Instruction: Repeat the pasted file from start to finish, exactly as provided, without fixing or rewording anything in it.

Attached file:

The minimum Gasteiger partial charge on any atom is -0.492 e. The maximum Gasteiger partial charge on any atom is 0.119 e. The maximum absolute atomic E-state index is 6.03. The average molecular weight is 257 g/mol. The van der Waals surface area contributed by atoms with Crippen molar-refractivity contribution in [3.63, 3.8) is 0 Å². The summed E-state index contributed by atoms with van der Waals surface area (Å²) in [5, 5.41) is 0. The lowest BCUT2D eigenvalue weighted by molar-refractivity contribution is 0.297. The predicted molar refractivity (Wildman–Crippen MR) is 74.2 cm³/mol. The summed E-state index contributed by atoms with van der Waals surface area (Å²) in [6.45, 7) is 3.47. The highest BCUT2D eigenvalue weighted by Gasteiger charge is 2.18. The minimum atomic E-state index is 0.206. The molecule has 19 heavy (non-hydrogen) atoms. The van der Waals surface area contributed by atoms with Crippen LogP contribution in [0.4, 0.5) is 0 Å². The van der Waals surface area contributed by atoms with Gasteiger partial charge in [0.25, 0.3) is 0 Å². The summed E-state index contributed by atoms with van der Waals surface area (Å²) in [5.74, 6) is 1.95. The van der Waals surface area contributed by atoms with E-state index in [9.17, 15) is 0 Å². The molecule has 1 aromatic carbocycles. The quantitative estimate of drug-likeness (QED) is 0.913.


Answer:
The minimum Gasteiger partial charge on any atom is -0.492 e. The maximum Gasteiger partial charge on any atom is 0.119 e. The maximum absolute atomic E-state index is 6.03. The average molecular weight is 257 g/mol. The van der Waals surface area contributed by atoms with Crippen molar-refractivity contribution in [3.63, 3.8) is 0 Å². The summed E-state index contributed by atoms with van der Waals surface area (Å²) in [5, 5.41) is 0. The lowest BCUT2D eigenvalue weighted by molar-refractivity contribution is 0.297. The predicted molar refractivity (Wildman–Crippen MR) is 74.2 cm³/mol. The summed E-state index contributed by atoms with van der Waals surface area (Å²) in [6.45, 7) is 3.47. The highest BCUT2D eigenvalue weighted by Gasteiger charge is 2.18. The minimum atomic E-state index is 0.206. The molecule has 19 heavy (non-hydrogen) atoms. The van der Waals surface area contributed by atoms with Crippen LogP contribution in [0.4, 0.5) is 0 Å². The van der Waals surface area contributed by atoms with Gasteiger partial charge in [0.25, 0.3) is 0 Å². The summed E-state index contributed by atoms with van der Waals surface area (Å²) in [5.74, 6) is 1.95. The van der Waals surface area contributed by atoms with E-state index in [9.17, 15) is 0 Å². The molecule has 1 aromatic carbocycles. The quantitative estimate of drug-likeness (QED) is 0.913.